>>> straight line to this set of dots from 1958 on ..." . Now I understand
>>> that Hubbert's original analysis was more complex but what's being done
>>> here looks like making the simplest - linear - mathematical description
>>> of what is really a pretty complex phenomenon in order to predict, not
>>> the precise future state of the system but one crucial feature of
>>> particular interest. I would be very surprised if the real dynamics of
>>> oil production - if we could have a precise mathematical description -
>>> is really describable with strictly linear equations. If it is, please
>>> enlighten my ignorance by showing me that it is or referring me to an
>>> appropriate source.
>> .
>> I will absolutely grant that you know more math than I. But, Hubbert's
>> equation works and it is linear. The situation in oil production is
>> complex only because of political decisions made by country leaders to
>> restrict production or open the taps. Hubbert predicted a world peak oil
>> in 1995. The only reason that that prediction didn't happen was because
>> in the late 1970s and early 1980s, the world became incredibly more
>> energy efficient due to the high prices of oil. But all that did was
>> push the peak back about 10-15 years. I think we have peaked because of
>> the current down turn. We will never catch up again with the decline
>> because we are not drilling as much now. we were barely keeping up with
>> production when we were drilling all out. Now that we aren't, world oil
>> supply, defined as the amount of oil coming to market per day will
>> decline rather quickly. Buckle your belts.
>>
>>>
>>> Similarly for the other systems I mentioned. What is the justification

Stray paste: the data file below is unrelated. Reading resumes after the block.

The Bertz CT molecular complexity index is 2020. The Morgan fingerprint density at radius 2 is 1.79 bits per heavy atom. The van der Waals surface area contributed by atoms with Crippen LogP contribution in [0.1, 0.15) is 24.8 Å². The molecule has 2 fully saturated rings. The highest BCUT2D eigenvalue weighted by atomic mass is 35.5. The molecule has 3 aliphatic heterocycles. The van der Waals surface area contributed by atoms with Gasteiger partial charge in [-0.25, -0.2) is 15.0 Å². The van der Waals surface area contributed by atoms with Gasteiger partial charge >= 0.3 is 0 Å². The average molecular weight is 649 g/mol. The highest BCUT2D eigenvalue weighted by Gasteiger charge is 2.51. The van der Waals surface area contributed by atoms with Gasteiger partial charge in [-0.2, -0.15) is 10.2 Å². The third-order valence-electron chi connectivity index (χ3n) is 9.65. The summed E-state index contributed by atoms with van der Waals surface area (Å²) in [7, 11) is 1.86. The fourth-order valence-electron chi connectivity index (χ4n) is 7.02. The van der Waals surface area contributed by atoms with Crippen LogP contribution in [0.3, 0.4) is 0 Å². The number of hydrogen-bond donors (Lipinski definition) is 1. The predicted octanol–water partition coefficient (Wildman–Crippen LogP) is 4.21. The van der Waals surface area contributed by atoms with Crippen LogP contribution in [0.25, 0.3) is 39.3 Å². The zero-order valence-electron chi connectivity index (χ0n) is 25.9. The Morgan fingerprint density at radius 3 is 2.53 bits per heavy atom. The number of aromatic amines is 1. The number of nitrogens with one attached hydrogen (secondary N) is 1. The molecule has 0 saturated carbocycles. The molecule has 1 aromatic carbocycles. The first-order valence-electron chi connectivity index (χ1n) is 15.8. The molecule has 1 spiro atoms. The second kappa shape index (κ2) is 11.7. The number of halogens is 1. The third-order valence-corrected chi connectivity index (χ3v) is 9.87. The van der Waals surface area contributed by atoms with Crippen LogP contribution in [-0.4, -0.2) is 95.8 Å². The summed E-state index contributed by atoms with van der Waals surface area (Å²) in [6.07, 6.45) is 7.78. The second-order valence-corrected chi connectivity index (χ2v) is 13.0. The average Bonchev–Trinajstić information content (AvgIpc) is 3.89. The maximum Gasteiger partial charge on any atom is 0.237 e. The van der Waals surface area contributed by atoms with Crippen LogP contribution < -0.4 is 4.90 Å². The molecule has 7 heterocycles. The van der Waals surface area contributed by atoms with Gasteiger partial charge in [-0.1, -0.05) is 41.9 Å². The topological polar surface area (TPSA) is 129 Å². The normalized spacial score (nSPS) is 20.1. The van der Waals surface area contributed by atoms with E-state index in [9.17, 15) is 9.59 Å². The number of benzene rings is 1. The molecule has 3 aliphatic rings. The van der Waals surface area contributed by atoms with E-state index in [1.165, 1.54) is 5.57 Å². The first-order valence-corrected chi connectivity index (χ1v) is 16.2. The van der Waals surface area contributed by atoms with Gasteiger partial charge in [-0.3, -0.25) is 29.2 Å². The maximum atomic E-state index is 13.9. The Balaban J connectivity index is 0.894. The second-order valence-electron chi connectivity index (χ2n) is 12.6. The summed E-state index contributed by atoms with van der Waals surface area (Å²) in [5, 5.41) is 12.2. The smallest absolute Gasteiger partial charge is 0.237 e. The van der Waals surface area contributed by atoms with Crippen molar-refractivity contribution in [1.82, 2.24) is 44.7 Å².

>>> for saying that the dynamics of a presidential election or a MLB season
>>> are linear? To the extent that the term is meaningful, I suspect that
>>> the dynamics of all complex systems involving human beings are
>>> "nonlinear." A group of 50 Indians confronting 50 Pakistanis isn't just
>>> 50 times a 1 on 1 meeting between an Indian and a Pakistani.
>>
>> I didn't say that the presidential election was linear.
>>
>>>
>>> In discussing elections it's significant that you put "equation" in
>>> quotes - and never actually write down any. That's because you don't
>>> have any. You have relationships that to some extent are
>>> semi-quantitative but you don't have A = B relationships. & unless you
>>> do, the terms "linear" & "nonlinear" can be used only in the loose (but
>>> I hope meaningful) way I did in the previous paragraph. & since you
>>> don't have real equations, the concepts of chaos theory can also be
>>> applied only in a loose way - which is not to say that they might not be
>>> of some value if you're careful.
>>>
>>
>> George, those are the kinds of systems that Tetlock studied--those
>> lacking the kinds of equations you seem to want. That is why experts
>> aren't any good.
>

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Received on Mon Mar 23 20:57:01 2009